Wireless internet is expanding social media accessibility to include anyplace from coffee shops to airports. With the introduction of Google Plus or G+, Facebook finally has a formidable opponent in the social media arena. G+ reached 25 million unique members in less than two months. This is faster than any social networking site that has been introduced. Google Plus success is attributed to its focus on protecting users’ privacy.
How are Google Plus Privacy Settings Different from Facebook?
The introduction of wireless internet brought a host of privacy concerns. Now, social media has concerns of its own. G+ attempts to keep customer information from leaking to other people by improving their privacy settings. G+ even allows their customers to hide their gender information from other viewers. This allows G+ users to chat anonymously in a neutral tone without revealing their gender. G+ will also gender neutral language when describing you to other users as well.
Users may also hide circles or members on a certain list. Therefore, some lists may be visible to everyone and other lists are only visible to those that are in that particular circle. You may be a part of a circle and disappear from the circle for a period of time and then, reappear at a later date. The affiliation will still remain, but it may not be visible to all users of that person’s profile. This is another privacy measure that will help some high profile members of G+.
Before they release the software to the general public, the Google officials will be working out various bugs to improve the product before it launches. The company is using the feedback from customers and improving the website based upon the users’ opinions. Google wants to offer everything that Facebook is not offering. Filling the privacy void and increasing mobility through wireless internet will expand subscribership.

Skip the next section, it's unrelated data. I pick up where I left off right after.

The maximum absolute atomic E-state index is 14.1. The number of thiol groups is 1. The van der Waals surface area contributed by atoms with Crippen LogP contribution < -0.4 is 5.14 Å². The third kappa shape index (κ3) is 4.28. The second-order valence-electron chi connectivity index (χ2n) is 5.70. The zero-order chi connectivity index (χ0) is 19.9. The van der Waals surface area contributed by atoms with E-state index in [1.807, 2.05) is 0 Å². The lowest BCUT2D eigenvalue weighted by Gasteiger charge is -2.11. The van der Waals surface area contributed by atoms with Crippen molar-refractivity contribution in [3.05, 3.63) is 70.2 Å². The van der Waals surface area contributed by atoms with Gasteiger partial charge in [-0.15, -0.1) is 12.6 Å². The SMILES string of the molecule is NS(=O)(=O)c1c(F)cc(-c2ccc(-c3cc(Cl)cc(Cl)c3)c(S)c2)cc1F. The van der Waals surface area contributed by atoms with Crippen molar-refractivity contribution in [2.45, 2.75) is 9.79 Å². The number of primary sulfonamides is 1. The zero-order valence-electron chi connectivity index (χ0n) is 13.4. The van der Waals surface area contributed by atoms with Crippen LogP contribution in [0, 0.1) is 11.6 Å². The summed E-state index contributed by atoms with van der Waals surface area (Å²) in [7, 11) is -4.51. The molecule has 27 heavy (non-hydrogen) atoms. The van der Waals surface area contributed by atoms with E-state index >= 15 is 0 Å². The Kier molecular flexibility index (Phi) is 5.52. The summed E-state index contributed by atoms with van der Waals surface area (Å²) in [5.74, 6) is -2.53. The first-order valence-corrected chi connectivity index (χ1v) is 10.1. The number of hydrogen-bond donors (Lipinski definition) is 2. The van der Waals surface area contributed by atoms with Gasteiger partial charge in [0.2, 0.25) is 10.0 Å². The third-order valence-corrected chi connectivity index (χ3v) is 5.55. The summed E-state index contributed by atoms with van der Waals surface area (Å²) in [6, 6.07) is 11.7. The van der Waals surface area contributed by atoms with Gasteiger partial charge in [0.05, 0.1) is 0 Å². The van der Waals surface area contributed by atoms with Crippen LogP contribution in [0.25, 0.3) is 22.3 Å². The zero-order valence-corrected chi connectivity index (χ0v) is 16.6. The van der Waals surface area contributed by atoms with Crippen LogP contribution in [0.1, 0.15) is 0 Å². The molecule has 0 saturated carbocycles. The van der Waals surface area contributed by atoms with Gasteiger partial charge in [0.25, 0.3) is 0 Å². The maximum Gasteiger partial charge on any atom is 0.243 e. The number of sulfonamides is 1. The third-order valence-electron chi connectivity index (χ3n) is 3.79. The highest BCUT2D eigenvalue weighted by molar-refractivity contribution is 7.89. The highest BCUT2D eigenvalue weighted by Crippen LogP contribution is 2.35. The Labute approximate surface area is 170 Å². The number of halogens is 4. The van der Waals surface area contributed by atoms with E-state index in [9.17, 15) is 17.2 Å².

Facebook requires that you have your Facebook privacy setting set to open, if you want to be found by your friends. However, whatever you say will be visible to all of your friends. Therefore, the privacy factor is diminished if you want to be found by your friends.
Facebook is in the midst of several debates on Capitol Hill regarding privacy and facial recognition software. Since G+ wants to solve all the privacy problems that Facebook had, then they will probably develop a solution to this problem as well.
Currently, Google Plus is in an “invitation only” status. As they receive more feedback, they will introduce a revised and optimized version of the website with all of its new privacy solutions in place. In time, either Google Plus or Facebook will emerge as the winner of the privacy war. Currently, it is too soon to determine whether Facebook’s answer to its privacy issues will be enough to maintain its presence in the social media world or take over Facebook.
Author – Ruben Corbo, a writer for the website Broadband Expert where you can find internet service providers in your area and compare prices on different deals for your wireless internet necessities.